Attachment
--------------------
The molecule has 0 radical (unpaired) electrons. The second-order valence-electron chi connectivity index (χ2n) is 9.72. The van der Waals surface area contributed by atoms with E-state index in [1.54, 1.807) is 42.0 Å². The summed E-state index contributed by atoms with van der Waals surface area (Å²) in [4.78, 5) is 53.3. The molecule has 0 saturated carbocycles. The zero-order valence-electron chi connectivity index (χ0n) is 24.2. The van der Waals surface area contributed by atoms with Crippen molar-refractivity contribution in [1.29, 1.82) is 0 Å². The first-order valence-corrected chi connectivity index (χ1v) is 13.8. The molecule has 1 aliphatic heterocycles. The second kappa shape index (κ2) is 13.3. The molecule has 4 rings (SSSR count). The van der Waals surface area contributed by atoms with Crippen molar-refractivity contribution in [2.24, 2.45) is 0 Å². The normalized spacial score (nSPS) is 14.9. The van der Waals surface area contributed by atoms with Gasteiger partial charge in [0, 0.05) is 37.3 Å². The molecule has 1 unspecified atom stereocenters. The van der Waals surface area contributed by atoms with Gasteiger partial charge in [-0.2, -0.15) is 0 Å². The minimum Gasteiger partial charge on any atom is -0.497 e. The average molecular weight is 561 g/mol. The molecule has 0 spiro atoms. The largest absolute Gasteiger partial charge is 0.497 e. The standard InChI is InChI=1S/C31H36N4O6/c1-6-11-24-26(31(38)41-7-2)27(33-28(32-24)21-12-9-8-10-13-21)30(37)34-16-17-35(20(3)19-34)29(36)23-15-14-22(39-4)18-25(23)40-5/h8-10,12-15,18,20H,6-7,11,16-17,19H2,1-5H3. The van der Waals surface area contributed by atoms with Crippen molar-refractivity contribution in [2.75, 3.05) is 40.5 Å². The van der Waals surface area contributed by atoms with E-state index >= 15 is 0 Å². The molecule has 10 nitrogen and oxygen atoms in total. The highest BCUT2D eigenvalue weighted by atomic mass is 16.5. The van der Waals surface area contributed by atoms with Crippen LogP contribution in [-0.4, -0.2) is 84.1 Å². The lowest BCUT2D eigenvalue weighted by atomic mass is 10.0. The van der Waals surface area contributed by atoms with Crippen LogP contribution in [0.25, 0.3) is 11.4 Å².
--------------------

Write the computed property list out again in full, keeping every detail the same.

The molecule has 0 radical (unpaired) electrons. The second-order valence-electron chi connectivity index (χ2n) is 9.72. The van der Waals surface area contributed by atoms with E-state index in [1.54, 1.807) is 42.0 Å². The summed E-state index contributed by atoms with van der Waals surface area (Å²) in [4.78, 5) is 53.3. The molecule has 0 saturated carbocycles. The zero-order valence-electron chi connectivity index (χ0n) is 24.2. The van der Waals surface area contributed by atoms with Crippen molar-refractivity contribution in [1.29, 1.82) is 0 Å². The first-order valence-corrected chi connectivity index (χ1v) is 13.8. The molecule has 1 aliphatic heterocycles. The second kappa shape index (κ2) is 13.3. The molecule has 4 rings (SSSR count). The van der Waals surface area contributed by atoms with Crippen molar-refractivity contribution in [2.24, 2.45) is 0 Å². The normalized spacial score (nSPS) is 14.9. The van der Waals surface area contributed by atoms with Gasteiger partial charge in [0, 0.05) is 37.3 Å². The molecule has 1 unspecified atom stereocenters. The van der Waals surface area contributed by atoms with Gasteiger partial charge in [-0.2, -0.15) is 0 Å². The minimum Gasteiger partial charge on any atom is -0.497 e. The average molecular weight is 561 g/mol. The molecule has 0 spiro atoms. The largest absolute Gasteiger partial charge is 0.497 e. The standard InChI is InChI=1S/C31H36N4O6/c1-6-11-24-26(31(38)41-7-2)27(33-28(32-24)21-12-9-8-10-13-21)30(37)34-16-17-35(20(3)19-34)29(36)23-15-14-22(39-4)18-25(23)40-5/h8-10,12-15,18,20H,6-7,11,16-17,19H2,1-5H3. The van der Waals surface area contributed by atoms with Crippen molar-refractivity contribution in [2.75, 3.05) is 40.5 Å². The van der Waals surface area contributed by atoms with E-state index >= 15 is 0 Å². The molecule has 10 nitrogen and oxygen atoms in total. The highest BCUT2D eigenvalue weighted by atomic mass is 16.5. The van der Waals surface area contributed by atoms with Crippen LogP contribution in [-0.4, -0.2) is 84.1 Å². The lowest BCUT2D eigenvalue weighted by atomic mass is 10.0. The van der Waals surface area contributed by atoms with Crippen LogP contribution in [0.25, 0.3) is 11.4 Å².